When President Trump began his campaign for the White House, he made national security—and in particular, homeland security—a cornerstone of his platform.
His calls to secure the border, keep terrorists off of U.S. soil and protect our communities struck a chord with a large majority of Americans who for years felt that Washington ignored their very real concerns about our porous borders and broken immigration system.
As expected, the president has moved quickly to deliver on his promises to fix this broken system.
The Trump administration recently rolled out a revised version of its Executive Order aimed at restoring confidence in the the procedures we use to vet refugees fleeing from nations known to harbor radical and violent extremists.
The revised version appears to have benefitted from the engagement of the president’s cabinet, especially the key input of Homeland Security Secretary John Kelly. This valuable input underscores how important it is for the president to have his team in place to govern effectively. It is vital that every agency involved in implementing this directive is engaged during its development.
Congress has many problems to tackle, but protecting our nation is at the top of that list. That requires we work together to govern. It also requires that we take a step back from the heated rhetoric and have honest conversations. Taking the fundamental steps to protect our homeland does not diminish the fact that we are a welcoming nation that strives to help the vulnerable.
It is no secret that ISIS and other violent extremists want to exploit our nation’s generosity and welcoming spirit to sneak terrorists onto American soil. We can, and must, take reasonable measures to prevent that. It is reasonable, responsible in fact, to put a pause on accepting refugees from these nations in order to fix the flaws in the process and instill confidence in the system.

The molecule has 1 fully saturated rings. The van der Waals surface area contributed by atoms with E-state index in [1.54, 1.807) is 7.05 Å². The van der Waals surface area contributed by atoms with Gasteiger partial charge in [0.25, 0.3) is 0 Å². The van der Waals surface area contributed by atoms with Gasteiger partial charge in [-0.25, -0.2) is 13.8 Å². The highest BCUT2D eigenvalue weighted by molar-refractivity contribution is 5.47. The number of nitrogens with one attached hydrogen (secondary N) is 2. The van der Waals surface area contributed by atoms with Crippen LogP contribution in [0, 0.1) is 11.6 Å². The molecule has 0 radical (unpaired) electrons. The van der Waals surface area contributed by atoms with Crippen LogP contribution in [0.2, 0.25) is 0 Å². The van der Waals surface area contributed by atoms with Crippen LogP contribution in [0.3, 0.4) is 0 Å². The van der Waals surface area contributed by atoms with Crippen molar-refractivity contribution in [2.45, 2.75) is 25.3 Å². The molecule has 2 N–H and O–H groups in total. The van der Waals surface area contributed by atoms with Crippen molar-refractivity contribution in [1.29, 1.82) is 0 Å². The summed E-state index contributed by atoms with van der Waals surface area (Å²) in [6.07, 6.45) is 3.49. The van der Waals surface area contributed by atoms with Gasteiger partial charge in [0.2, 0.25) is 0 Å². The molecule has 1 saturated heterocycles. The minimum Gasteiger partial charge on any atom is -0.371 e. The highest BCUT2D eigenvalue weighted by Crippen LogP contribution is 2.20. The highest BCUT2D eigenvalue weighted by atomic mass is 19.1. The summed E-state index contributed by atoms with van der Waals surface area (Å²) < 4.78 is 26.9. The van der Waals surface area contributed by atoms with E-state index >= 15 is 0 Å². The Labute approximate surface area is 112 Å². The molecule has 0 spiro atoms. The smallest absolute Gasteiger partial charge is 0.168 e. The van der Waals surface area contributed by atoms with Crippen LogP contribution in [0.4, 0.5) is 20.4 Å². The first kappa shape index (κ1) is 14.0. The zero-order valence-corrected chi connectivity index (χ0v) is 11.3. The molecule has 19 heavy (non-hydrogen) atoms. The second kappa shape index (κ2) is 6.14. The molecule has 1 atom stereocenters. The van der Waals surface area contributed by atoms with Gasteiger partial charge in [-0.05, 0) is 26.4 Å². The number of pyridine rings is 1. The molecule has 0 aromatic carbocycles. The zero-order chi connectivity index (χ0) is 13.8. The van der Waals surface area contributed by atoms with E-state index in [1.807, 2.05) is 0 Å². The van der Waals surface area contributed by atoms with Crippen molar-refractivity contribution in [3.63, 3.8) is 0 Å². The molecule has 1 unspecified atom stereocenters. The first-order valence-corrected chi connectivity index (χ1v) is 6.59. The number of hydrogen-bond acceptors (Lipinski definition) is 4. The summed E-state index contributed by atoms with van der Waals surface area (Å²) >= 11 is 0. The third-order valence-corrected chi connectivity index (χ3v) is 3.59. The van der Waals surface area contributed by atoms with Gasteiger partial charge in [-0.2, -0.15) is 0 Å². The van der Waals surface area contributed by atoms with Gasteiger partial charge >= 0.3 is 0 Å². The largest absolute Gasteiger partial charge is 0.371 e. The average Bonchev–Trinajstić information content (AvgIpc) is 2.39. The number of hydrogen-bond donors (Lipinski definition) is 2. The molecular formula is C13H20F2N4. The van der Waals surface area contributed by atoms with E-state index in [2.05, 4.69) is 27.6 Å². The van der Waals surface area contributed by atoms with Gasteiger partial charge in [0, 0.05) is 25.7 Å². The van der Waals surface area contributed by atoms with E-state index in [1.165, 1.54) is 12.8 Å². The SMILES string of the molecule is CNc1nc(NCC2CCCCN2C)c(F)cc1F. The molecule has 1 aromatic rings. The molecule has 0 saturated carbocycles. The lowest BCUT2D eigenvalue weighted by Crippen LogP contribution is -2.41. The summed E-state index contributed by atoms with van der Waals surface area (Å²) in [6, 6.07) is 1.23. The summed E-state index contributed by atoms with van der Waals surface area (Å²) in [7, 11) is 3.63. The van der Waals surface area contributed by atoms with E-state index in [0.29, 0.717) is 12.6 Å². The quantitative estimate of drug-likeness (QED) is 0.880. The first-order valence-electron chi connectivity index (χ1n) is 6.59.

There are considerable challenges we face when trying to vet refugees from the countries impacted by this directive. Four of the countries on this list don’t even have a U.S. embassy, so you can understand how difficult it is to get a complete picture of the refugees seeking asylum from those countries when we don’t even have open communications channels with them. If we can affect positive outcomes and overcome these challenges, as was the case with Iraq, then we can confidently remove a country from the list.
Every country will be evaluated within twenty days of this directive. If a country comes up short of where it needs to be, it will have fifty days to fix the failures in communications with us.
Taking these reasonable steps to reduce this threat in no way runs counter to the ideals that our nation is built upon. We can be proud of the resources the U.S. has provided to support those fleeing persecution in war-torn Syria. I have visited the refugee camps we support in Jordan and Turkey. Our commitment to their well-being is strong. The rhetoric just doesn’t match the realities when it comes to this issue.
As Chairman of the Appropriations Homeland Security Subcommittee, I strongly support President Trump’s efforts to get Washington to uphold our most important responsibility—protecting the American people. I stand ready to work with him, Secretary Kelly and my colleagues to accomplish this goal.